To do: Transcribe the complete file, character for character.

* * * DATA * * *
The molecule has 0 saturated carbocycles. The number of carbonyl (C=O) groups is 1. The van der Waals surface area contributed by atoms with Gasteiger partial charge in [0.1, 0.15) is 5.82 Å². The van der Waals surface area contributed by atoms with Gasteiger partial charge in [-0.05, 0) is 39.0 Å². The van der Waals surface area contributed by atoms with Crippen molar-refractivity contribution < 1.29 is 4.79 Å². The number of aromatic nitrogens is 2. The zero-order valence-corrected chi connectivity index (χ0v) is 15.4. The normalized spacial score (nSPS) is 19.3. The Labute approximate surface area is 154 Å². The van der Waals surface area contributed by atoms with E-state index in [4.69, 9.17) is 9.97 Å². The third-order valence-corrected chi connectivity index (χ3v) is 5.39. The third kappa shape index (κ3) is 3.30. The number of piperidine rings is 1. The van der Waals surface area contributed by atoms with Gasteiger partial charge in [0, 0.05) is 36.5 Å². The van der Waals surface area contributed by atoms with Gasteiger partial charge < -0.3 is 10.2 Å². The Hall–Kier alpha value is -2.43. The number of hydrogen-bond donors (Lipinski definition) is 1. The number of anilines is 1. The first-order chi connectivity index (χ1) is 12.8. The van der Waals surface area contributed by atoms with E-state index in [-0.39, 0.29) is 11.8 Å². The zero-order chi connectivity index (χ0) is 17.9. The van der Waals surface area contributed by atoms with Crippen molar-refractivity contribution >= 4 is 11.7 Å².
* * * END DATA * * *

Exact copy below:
The molecule has 0 saturated carbocycles. The number of carbonyl (C=O) groups is 1. The van der Waals surface area contributed by atoms with Gasteiger partial charge in [0.1, 0.15) is 5.82 Å². The van der Waals surface area contributed by atoms with Gasteiger partial charge in [-0.05, 0) is 39.0 Å². The van der Waals surface area contributed by atoms with Crippen molar-refractivity contribution < 1.29 is 4.79 Å². The number of aromatic nitrogens is 2. The zero-order valence-corrected chi connectivity index (χ0v) is 15.4. The normalized spacial score (nSPS) is 19.3. The Labute approximate surface area is 154 Å². The van der Waals surface area contributed by atoms with E-state index in [4.69, 9.17) is 9.97 Å². The third-order valence-corrected chi connectivity index (χ3v) is 5.39. The third kappa shape index (κ3) is 3.30. The number of piperidine rings is 1. The van der Waals surface area contributed by atoms with Gasteiger partial charge in [0, 0.05) is 36.5 Å². The van der Waals surface area contributed by atoms with Gasteiger partial charge < -0.3 is 10.2 Å². The Hall–Kier alpha value is -2.43. The number of hydrogen-bond donors (Lipinski definition) is 1. The number of anilines is 1. The first-order chi connectivity index (χ1) is 12.8. The van der Waals surface area contributed by atoms with E-state index in [-0.39, 0.29) is 11.8 Å². The zero-order chi connectivity index (χ0) is 17.9. The van der Waals surface area contributed by atoms with Crippen molar-refractivity contribution >= 4 is 11.7 Å².